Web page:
Ischemia of the myocardium and lower limbs is a common consequence of arterial disease and a major source of morbidity and mortality in modernized countries. Inducing neovascularization for the treatment of ischemia is an appealing therapeutic strategy for patients for whom traditional treatment modalities cannot be performed or are ineffective. In the past, the stimulation of blood vessel growth was pursued using direct delivery of growth factors, angiogenic gene therapy, or cellular therapy. Although therapeutic angiogenesis holds great promise for treating patients with ischemia, current methods have not found success in clinical trials. Fibroblast growth factor-2 (FGF-2) was one of the first growth factors to be tested for use in therapeutic angiogenesis. Here, we present a method for improving the biological activity of FGF-2 by codelivering the growth factor with a liposomally embedded coreceptor, syndecan-4. This technique was shown to increase FGF-2 cellular signaling, uptake, and nuclear localization in comparison with FGF-2 alone. Delivery of syndecan-4 proteoliposomes also increased endothelial proliferation, migration, and angiogenic tube formation in response to FGF-2. Using an animal model of limb ischemia, syndecan-4 proteoliposomes markedly improved the neovascularization following femoral artery ligation and recovery of perfusion of the ischemic limb. Taken together, these results support liposomal delivery of syndecan-4 as an effective means to improving the potential of using growth factors to achieve therapeutic neovascularization of ischemic tissue.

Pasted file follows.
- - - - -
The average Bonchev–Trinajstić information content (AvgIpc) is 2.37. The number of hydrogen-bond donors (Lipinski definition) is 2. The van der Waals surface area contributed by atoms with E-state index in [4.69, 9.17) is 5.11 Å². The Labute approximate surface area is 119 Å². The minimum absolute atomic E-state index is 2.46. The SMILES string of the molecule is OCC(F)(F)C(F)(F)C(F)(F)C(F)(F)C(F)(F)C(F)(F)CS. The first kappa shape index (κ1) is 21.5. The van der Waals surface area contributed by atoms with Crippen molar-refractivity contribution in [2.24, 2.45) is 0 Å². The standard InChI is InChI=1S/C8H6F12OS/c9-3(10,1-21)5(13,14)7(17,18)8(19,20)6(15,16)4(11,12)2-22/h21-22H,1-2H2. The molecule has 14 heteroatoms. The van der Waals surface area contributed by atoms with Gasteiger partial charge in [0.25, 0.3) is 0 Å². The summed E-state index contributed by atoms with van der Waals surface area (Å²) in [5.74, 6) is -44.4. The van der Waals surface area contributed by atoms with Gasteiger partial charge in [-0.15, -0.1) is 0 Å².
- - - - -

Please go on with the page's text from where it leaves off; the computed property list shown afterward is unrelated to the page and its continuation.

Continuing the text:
|Original language||English (US)|
|Number of pages||6|
|Journal||Proceedings of the National Academy of Sciences of the United States of America|
|State||Published - Jan 31 2012|
- Growth factor trafficking
- Heparan sulfate
ASJC Scopus subject areas